When everything is working as it should, your spine is like a finely tuned instrument that flawlessly orchestrates your daily movements. However, when something’s a little off somewhere, it may not be so easy to walk, run, jog, stand, bend, stretch, reach, or sleep without pain. Even if you’re not among the 100 million or so Americans living with some type of chronic pain, there are things you can do to actively keep your spine as healthy as possible.
1. Get High-Quality, Productive Sleep
One way you can actively play a role in keeping your spine healthy is to give it a chance to naturally heal itself from daily stress and strain. The National Sleep Foundation recommends adults get about 7-9 hours of sleep each night, kids and teens a bit more. Deep, uninterrupted rest allows the spine’s tissues to heal. Increase your odds of enjoying high-quality, productive sleep by:
- Choosing a mattress that properly supports your spine
- Retaining your spine’s alignment by placing a pillow under your knees if you sleep on your back, between your knees if you’re a side sleeper, or under your abdomen if you’re a stomach sleeper
- Sticking to a regular sleep schedule and avoiding strenuous exercise just before getting to sleep
2. Exercise Your Core Muscle Groups
The core muscles that directly or indirectly support the spine (basically, everything except the arms and legs) aren’t always regularly used, which is why you need to make an effort to work your core muscle groups. Fortunately, all it takes is about 30 minutes a day to target the key areas that contribute to your spine’s health. Exercises that can effectively work your core include:
- Ab wheel rollouts and hanging leg rises
- Plank variations
- Reverse crunches (also enhances posture)
- Water-based exercises such as water aerobics and swimming
- Cycling or elliptical machine exercises
- Gentle forms of exercise like yoga and Pilates
Check with your doctor first if you have existing issues with back, neck, or nerve-related pain.
3. Watch Your Posture
Poor posture is often the result of ingrained habits people don’t even notice as they go about daily activities. Some of those habits can place added stress on various parts of the spine, usually the lower back or neck. This extra pressure can affect the spongy discs and small joints of the spine, sometimes enough to contribute to an assortment of issues ranging from herniated discs and muscle spasms to pinched nerves and spine misalignment. Enhance your posture by:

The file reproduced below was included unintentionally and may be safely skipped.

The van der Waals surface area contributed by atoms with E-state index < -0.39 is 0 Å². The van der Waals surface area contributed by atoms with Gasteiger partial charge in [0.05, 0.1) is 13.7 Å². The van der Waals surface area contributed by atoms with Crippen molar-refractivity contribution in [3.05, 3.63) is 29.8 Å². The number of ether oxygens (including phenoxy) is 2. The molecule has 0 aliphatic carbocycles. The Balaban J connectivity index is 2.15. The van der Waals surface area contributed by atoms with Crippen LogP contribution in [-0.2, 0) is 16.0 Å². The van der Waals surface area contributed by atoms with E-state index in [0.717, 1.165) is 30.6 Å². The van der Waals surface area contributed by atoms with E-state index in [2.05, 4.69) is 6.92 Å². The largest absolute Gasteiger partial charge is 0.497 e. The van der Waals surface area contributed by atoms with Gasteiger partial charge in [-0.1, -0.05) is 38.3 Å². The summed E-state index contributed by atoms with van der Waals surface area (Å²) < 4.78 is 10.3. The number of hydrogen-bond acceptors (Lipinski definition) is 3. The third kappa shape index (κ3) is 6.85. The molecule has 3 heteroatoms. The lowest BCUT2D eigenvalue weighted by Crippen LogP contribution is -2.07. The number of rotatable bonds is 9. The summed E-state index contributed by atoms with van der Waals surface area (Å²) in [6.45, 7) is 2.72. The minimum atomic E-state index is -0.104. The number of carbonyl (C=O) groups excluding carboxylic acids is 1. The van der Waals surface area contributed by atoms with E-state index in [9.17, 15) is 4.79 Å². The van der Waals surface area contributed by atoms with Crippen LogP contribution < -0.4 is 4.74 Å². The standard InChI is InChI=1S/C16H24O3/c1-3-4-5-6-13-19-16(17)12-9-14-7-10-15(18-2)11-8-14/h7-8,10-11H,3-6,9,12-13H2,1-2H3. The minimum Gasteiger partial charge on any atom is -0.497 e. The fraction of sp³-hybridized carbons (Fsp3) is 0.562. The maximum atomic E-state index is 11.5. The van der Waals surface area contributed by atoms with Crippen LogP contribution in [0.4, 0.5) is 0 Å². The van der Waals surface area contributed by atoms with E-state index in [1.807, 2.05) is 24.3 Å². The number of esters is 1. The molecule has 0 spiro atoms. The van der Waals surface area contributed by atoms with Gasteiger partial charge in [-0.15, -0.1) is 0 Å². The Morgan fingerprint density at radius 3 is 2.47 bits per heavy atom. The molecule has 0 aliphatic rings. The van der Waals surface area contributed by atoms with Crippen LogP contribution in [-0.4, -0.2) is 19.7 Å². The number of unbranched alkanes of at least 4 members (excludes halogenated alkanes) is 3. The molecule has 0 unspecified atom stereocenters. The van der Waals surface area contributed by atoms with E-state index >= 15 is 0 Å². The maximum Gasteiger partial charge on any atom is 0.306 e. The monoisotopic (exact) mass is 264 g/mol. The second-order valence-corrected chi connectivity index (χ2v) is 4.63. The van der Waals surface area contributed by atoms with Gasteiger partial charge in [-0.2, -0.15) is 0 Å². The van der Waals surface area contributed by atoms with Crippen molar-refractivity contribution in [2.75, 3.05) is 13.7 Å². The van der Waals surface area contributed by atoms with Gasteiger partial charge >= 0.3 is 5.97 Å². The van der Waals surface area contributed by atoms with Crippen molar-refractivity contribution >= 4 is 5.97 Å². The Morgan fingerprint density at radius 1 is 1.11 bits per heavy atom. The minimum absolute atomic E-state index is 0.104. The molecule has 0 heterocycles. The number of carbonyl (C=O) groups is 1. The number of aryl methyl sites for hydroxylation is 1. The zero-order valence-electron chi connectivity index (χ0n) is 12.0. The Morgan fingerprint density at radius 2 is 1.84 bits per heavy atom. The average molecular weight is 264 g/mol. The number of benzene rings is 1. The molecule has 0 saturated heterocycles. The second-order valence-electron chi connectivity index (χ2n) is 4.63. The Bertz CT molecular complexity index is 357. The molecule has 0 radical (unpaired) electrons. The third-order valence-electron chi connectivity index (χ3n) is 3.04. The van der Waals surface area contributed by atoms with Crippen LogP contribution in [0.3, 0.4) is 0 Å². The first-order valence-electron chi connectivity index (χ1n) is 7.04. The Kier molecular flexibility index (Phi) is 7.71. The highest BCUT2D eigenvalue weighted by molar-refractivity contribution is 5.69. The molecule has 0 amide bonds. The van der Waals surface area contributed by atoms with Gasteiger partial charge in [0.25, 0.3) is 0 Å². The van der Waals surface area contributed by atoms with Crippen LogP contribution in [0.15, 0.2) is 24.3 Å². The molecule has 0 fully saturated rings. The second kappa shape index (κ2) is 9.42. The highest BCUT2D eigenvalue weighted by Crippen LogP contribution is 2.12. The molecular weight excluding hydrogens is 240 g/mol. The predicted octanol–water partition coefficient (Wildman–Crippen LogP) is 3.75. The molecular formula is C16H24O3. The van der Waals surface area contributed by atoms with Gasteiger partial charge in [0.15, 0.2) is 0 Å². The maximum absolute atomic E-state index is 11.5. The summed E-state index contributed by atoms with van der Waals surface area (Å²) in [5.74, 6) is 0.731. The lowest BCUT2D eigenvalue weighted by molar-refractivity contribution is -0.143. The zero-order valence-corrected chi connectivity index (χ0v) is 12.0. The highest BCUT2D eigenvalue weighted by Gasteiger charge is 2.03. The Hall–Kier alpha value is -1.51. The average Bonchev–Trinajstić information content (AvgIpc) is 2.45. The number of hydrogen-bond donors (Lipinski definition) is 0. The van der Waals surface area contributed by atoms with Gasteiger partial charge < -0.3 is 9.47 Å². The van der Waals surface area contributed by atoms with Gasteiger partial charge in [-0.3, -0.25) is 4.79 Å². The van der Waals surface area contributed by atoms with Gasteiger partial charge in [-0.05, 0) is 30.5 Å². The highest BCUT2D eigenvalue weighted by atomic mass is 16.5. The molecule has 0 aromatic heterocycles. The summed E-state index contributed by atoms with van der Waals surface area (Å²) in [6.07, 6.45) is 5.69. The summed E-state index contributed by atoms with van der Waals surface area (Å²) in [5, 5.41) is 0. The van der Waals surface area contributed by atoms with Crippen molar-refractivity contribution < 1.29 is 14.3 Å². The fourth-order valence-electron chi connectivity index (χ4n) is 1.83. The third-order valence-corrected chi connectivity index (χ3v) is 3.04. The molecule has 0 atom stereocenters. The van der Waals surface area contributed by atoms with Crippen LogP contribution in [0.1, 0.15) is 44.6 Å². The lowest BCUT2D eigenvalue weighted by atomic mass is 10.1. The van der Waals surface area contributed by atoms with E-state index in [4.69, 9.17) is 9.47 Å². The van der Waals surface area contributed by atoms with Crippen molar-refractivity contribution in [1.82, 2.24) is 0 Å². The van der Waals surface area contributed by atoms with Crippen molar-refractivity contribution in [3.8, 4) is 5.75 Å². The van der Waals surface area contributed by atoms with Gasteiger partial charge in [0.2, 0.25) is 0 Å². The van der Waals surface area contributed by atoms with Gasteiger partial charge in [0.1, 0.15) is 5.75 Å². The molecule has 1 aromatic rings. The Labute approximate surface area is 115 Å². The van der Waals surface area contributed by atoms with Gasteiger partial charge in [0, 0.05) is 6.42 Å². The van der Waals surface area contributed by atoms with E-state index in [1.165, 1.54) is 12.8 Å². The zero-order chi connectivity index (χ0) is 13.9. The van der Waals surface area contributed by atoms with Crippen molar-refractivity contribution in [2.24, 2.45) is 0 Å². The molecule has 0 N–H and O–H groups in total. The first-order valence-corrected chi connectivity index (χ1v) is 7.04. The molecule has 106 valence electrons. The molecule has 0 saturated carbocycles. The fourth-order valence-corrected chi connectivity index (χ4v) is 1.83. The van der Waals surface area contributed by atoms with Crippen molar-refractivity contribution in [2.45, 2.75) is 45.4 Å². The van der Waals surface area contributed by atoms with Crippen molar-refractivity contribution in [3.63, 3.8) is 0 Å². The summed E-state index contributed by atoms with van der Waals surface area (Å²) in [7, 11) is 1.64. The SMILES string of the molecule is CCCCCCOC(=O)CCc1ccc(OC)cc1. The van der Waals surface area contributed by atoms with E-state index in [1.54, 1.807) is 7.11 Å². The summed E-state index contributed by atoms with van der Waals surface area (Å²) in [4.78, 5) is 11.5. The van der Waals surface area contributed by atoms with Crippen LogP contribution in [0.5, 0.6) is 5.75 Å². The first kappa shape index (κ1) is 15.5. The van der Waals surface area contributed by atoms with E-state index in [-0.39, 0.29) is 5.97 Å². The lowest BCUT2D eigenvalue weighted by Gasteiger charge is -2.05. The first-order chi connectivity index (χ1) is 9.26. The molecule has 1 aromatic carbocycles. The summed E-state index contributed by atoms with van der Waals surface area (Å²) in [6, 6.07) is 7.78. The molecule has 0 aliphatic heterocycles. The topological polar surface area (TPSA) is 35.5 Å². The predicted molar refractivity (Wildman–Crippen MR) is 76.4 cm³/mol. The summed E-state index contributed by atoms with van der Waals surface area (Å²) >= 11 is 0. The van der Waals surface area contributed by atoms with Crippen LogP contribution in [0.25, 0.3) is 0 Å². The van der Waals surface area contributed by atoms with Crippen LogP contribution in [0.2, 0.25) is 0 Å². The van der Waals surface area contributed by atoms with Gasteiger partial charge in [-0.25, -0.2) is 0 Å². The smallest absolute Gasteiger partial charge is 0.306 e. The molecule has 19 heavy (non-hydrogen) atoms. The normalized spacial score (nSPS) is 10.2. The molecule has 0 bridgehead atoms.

- Opting for an ergonomically designed chair or an adjustable sit-stand desk at work
- Taking regular breaks to get up and walk around if you have to sit for long periods
- Avoiding cervical spine strain by keeping your devices at eye level
- Wearing comfortable, supportive shoes and avoiding excessively high heels (anything beyond 2-3 inches)
According to Consumer Reports, many patients today are disappointed with what their doctor is willing to do when spine-related pain requires medical attention. Another way you can take an active role in your spine’s health is to be just as prepared when you need to see your doctor or visit a Los Angeles spine surgeon. Be descriptive of your pain. Also, mention issues such as increased stress at home or work or recent changes to your workout routines and eating or sleep habits that may be contributing to your discomfort. Finally, be patient and give treatment recommendations time to produce noticeable results.
If you’re experiencing pain in the back or neck, there are a variety of minimally invasive treatments available, ranging from laminectomy surgery to spinal fusion. Los Angeles patients should get in touch with The Spine Institute today to speak with a trusted spine specialist who can help them find the relief they need. Call 310-828-7757 today to schedule an appointment.